In the early hours of 13 March 1973, the artist Hélio Oiticica was at his downtown New York loft, high on cocaine, with his friend, the film-maker and fellow Brazilian Neville D’Almeida. He reached for the nearest thing at hand on which to cut anothe
The Guardian6 mnt membaca
‘Why Don’t We Know More Of Her? It’s Upsetting’: Dance Genius Bronislava Nijinska
‘I was told that British audiences don’t really like experimental work, like they do in Germany or Switzerland,” says American choreographer Andrea Miller. “Which makes me really nervous. I’m more on the expressionist weirdo side.” Miller, 41, is mak
The Guardian4 mnt membaca
How Oppenheimer Became The Unlikeliest Blockbuster Of The Year
To bet against Christopher Nolan is to bet against the house – which is to lose like a fool – and yet he still came into summer movie season looking like something of an underdog. In the great Barbenheimer clash of 23, Mattel’s smiley plastic playthi
The Guardian5 mnt membaca
The Complicated Rise And Fall Of Glossier: ‘There Were Missteps And There Were Successes’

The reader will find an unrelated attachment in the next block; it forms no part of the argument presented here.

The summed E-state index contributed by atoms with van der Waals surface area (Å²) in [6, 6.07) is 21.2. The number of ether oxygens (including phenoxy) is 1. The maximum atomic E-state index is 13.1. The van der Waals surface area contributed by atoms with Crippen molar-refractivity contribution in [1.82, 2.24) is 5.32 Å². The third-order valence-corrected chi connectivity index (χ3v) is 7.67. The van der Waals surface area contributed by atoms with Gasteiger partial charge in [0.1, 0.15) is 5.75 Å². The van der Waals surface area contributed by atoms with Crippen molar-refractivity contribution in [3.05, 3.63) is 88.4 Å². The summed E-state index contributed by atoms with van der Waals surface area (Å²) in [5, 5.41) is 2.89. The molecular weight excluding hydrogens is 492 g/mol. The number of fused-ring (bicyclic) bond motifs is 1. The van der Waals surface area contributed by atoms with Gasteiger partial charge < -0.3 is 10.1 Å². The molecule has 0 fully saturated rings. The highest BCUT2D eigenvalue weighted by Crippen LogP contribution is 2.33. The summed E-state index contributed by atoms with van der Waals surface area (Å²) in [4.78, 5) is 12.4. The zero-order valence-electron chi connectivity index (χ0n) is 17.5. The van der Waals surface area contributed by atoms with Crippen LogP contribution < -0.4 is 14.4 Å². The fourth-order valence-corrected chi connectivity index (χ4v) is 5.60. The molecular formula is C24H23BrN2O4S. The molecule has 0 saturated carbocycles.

In the spring of 2019, I sometimes found myself transfixed by the corner of Canal and Lafayette streets in Soho, either marveling at a line of people or in it. This was the New York headquarters of Glossier, the makeup brand of the millennial pink ze
The Guardian5 mnt membaca
‘He Swam, Hooking My Arm With His Penis’: Inside The Dolphin Sex Scandal That Outraged A Nation
When someone mentions the year 1990, you might think of the last days of Margaret Thatcher, The Satanic Verses, poll tax, recession and the IRA. Or, you just might think of a man in the north-east of England getting arrested for masturbating a dolphi
The Guardian3 mnt membaca
Poem Of The Week: To Toussaint Louverture By William Wordsworth
To Toussaint Louverture Toussaint, the most unhappy Man of Men! Whether the rural Milk-maid by her cow Sing in thy hearing, or thy head be now Pillowed in some deep dungeon’s earless den;-- O miserable Chieftain! where and when Wilt thou find pa
The Guardian4 mnt membaca
How Russell Brand Maintains His Income And Influence
During the 2000s Russell Brand was ubiquitous in the British media, adopting a scattergun approach that saw him host his own BBC Radio 2 show, present Big Brother spinoff shows, work the chatshow circuit, tour his live comedy act, present documentari
The Guardian8 mnt membaca
The Nasty Noughties: Russell Brand And The Era Of Sadistic Tabloid Misogyny
The allegations against Russell Brand that surfaced at the weekend and which he has denied – that he is a rapist, a groomer, possessed of a nihilistic sense of impunity – appear concrete and specific, and could terminate in criminal proceedings. In t